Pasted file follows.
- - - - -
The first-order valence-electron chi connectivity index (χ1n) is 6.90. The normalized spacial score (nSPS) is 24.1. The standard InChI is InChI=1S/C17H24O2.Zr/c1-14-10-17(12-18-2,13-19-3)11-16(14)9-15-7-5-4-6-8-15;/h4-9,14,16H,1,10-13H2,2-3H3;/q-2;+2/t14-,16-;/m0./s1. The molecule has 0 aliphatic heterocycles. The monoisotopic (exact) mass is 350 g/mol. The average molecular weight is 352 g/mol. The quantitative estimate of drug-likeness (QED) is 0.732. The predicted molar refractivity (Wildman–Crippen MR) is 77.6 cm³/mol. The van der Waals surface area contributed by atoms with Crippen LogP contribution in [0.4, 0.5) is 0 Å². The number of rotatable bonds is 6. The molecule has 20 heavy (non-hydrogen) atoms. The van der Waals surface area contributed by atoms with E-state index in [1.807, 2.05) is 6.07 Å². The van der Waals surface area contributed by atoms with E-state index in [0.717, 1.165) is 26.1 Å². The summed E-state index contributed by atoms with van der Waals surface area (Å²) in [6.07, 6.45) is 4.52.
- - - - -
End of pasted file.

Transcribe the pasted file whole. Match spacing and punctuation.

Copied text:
The first-order valence-electron chi connectivity index (χ1n) is 6.90. The normalized spacial score (nSPS) is 24.1. The standard InChI is InChI=1S/C17H24O2.Zr/c1-14-10-17(12-18-2,13-19-3)11-16(14)9-15-7-5-4-6-8-15;/h4-9,14,16H,1,10-13H2,2-3H3;/q-2;+2/t14-,16-;/m0./s1. The molecule has 0 aliphatic heterocycles. The monoisotopic (exact) mass is 350 g/mol. The average molecular weight is 352 g/mol. The quantitative estimate of drug-likeness (QED) is 0.732. The predicted molar refractivity (Wildman–Crippen MR) is 77.6 cm³/mol. The van der Waals surface area contributed by atoms with Crippen LogP contribution in [0.4, 0.5) is 0 Å². The number of rotatable bonds is 6. The molecule has 20 heavy (non-hydrogen) atoms. The van der Waals surface area contributed by atoms with E-state index in [1.807, 2.05) is 6.07 Å². The van der Waals surface area contributed by atoms with E-state index in [0.717, 1.165) is 26.1 Å². The summed E-state index contributed by atoms with van der Waals surface area (Å²) in [6.07, 6.45) is 4.52.